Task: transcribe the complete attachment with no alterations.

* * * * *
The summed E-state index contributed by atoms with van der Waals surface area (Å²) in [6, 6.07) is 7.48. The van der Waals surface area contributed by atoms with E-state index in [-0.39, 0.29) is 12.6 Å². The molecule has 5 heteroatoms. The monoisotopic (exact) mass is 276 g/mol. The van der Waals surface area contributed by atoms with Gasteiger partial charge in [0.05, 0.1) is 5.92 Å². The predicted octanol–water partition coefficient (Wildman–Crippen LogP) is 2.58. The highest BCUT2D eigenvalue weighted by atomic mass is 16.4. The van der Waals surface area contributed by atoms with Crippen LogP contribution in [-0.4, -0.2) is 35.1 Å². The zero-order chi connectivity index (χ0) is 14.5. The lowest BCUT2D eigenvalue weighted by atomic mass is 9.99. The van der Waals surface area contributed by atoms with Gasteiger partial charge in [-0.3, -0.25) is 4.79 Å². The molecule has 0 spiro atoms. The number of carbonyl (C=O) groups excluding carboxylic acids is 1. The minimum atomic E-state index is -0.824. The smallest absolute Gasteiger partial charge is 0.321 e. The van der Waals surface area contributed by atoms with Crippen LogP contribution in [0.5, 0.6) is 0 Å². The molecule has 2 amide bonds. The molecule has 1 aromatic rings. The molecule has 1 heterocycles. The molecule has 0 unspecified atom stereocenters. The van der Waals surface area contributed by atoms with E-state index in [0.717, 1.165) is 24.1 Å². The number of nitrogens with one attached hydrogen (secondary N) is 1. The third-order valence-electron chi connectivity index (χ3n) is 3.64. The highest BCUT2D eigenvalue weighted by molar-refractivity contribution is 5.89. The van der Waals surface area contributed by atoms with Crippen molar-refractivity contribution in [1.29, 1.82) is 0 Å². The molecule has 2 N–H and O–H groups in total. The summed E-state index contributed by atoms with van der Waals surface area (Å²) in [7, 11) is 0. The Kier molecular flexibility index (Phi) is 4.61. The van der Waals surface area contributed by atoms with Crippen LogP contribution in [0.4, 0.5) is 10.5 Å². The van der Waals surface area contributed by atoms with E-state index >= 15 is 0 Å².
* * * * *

The summed E-state index contributed by atoms with van der Waals surface area (Å²) in [6, 6.07) is 7.48. The van der Waals surface area contributed by atoms with E-state index in [-0.39, 0.29) is 12.6 Å². The molecule has 5 heteroatoms. The monoisotopic (exact) mass is 276 g/mol. The van der Waals surface area contributed by atoms with Gasteiger partial charge in [0.05, 0.1) is 5.92 Å². The predicted octanol–water partition coefficient (Wildman–Crippen LogP) is 2.58. The highest BCUT2D eigenvalue weighted by atomic mass is 16.4. The van der Waals surface area contributed by atoms with Crippen LogP contribution in [-0.4, -0.2) is 35.1 Å². The zero-order chi connectivity index (χ0) is 14.5. The lowest BCUT2D eigenvalue weighted by atomic mass is 9.99. The van der Waals surface area contributed by atoms with Gasteiger partial charge in [-0.3, -0.25) is 4.79 Å². The molecule has 0 spiro atoms. The number of carbonyl (C=O) groups excluding carboxylic acids is 1. The minimum atomic E-state index is -0.824. The smallest absolute Gasteiger partial charge is 0.321 e. The van der Waals surface area contributed by atoms with Crippen LogP contribution in [0.5, 0.6) is 0 Å². The molecule has 2 amide bonds. The molecule has 1 aromatic rings. The molecule has 1 heterocycles. The molecule has 0 unspecified atom stereocenters. The van der Waals surface area contributed by atoms with E-state index in [0.717, 1.165) is 24.1 Å². The number of nitrogens with one attached hydrogen (secondary N) is 1. The third-order valence-electron chi connectivity index (χ3n) is 3.64. The highest BCUT2D eigenvalue weighted by molar-refractivity contribution is 5.89. The van der Waals surface area contributed by atoms with Crippen molar-refractivity contribution in [1.29, 1.82) is 0 Å². The molecule has 2 N–H and O–H groups in total. The summed E-state index contributed by atoms with van der Waals surface area (Å²) in [7, 11) is 0. The Kier molecular flexibility index (Phi) is 4.61. The van der Waals surface area contributed by atoms with Crippen LogP contribution in [0.4, 0.5) is 10.5 Å². The van der Waals surface area contributed by atoms with E-state index >= 15 is 0 Å².